Mary looked earnestly at Melanie and Maximin, and said: “My children, you will make this known to all my people.” She turned and repeated the same command: “My children, you will make this known to all my people.” Then, rising into the air, she faded into the sky.
La Salette is perhaps considered the granddaddy of apparitions because the messages given to Melanie and Maximum were of such an apocalyptic description. They told of the chastisements that would be visited upon a sinful world.
One year earlier, in 1845, an American ship carrying the potato bug landed in Ireland; shortly afterward the potato crops were infected. The seed for the great Irish potato famine had already been sown!
Although reluctant to do so, both children penned their secrets for the edification of the Holy Father. A summary of the secrets given to each child would state: “Maximum’s secret announced mercy and the rehabilitation of things, whereas Melanie’s secret would announce great chastisements.”
Two representatives, Frs. Pierre Joseph Roussilot and Jean-Baptiste Gérin, were sent to Rome where they handed the sealed envelopes to Pope Pius IX on July 18, 1851. Upon reading them he summed up the messages by declaring: “If we do not pray we shall all perish!”
On the very next day, July 19, 1851, less than five years after Our Lady first appeared, the apparition under the title of Our Lady of La Salette was officially approved in a pastoral letter sent by the diocesan bishop.
Neither of the visionaries led particularly saintly lives afterward. Maximin Giraud fell under the spell of unscrupulous people who used him for his notoriety. He led an unhappy and wandering life, taking a variety of odd jobs. Returning to Corps, he died on March 1, 1875 at 39 years of age.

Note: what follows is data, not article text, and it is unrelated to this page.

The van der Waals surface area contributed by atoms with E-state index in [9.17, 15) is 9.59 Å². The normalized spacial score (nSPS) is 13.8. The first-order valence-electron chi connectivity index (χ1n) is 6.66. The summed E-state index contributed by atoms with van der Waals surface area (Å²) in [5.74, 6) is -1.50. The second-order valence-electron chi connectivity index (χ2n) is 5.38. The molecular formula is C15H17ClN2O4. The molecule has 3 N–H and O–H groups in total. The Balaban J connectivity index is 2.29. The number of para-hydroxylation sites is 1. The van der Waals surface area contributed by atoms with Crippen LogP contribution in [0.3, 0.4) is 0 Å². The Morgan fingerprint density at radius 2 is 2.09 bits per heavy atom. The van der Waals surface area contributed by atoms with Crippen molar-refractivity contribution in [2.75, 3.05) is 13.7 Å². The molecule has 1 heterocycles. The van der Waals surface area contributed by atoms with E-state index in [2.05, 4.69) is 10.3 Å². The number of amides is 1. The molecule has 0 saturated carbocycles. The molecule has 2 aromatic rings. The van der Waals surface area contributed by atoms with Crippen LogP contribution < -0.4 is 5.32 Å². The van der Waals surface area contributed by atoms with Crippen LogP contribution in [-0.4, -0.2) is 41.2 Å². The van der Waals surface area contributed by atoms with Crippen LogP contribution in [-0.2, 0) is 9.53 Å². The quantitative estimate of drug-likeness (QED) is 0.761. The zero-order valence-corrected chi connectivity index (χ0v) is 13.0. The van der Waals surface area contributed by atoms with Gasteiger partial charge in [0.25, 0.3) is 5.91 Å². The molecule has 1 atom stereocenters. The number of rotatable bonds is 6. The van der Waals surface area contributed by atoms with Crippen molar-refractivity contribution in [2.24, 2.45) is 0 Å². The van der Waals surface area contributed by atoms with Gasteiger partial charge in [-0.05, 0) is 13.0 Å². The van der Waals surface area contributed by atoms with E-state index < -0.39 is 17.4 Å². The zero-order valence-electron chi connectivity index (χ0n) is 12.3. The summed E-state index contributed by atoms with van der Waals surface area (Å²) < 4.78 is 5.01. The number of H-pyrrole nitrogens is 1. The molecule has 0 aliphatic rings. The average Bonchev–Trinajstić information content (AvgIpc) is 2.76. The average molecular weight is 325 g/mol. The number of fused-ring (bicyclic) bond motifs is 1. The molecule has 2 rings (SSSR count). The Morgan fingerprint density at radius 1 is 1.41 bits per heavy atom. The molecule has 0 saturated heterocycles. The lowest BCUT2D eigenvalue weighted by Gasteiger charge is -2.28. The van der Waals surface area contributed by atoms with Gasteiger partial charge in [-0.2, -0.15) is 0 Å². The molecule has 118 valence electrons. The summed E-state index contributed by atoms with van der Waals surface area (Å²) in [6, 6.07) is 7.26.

Melanie Calvat attempted living as a Carmelite nun several times but eventually returned to the secular world. She began to espouse her own prophecies and mystical dogmas and unsuccessfully tried to develop a personal following. She died at Altamura, Italy on December 15, 1904, having lived for 74 years.
As the crow flies, La Salette is not far from Grenoble where the Winter Olympics were held in 1968. It is so desolate, so high in the French Alps, that you would not imagine driving up such a steep, dangerous mountainside. In late May, 1970, before many of the present day amenities were added, I spent one very long, cold night at the site of the apparitions.
There were still five foot deep snow drifts on the ground; yet, as there were no clouds in the sky, the afternoon sunshine warmed us somewhat. However, the cloudless skies permitted the temperature to plummet that night.
It became so bitter cold in the little unheated dormitory with its crude double-deck bunk beds that, despite using two sleeping bags and applying an extra set of clothing, one could not sleep fearing one might literally freeze to death! Needless to say, the piping hot coffee shop became the favored place to gather early the following morning.
I remained at the site for two days although I learned that some hardy younger individuals stayed for weeks at a time. As a parent, I had the impression their guardians imposed some sort of penance on them to atone for a previous misadventure.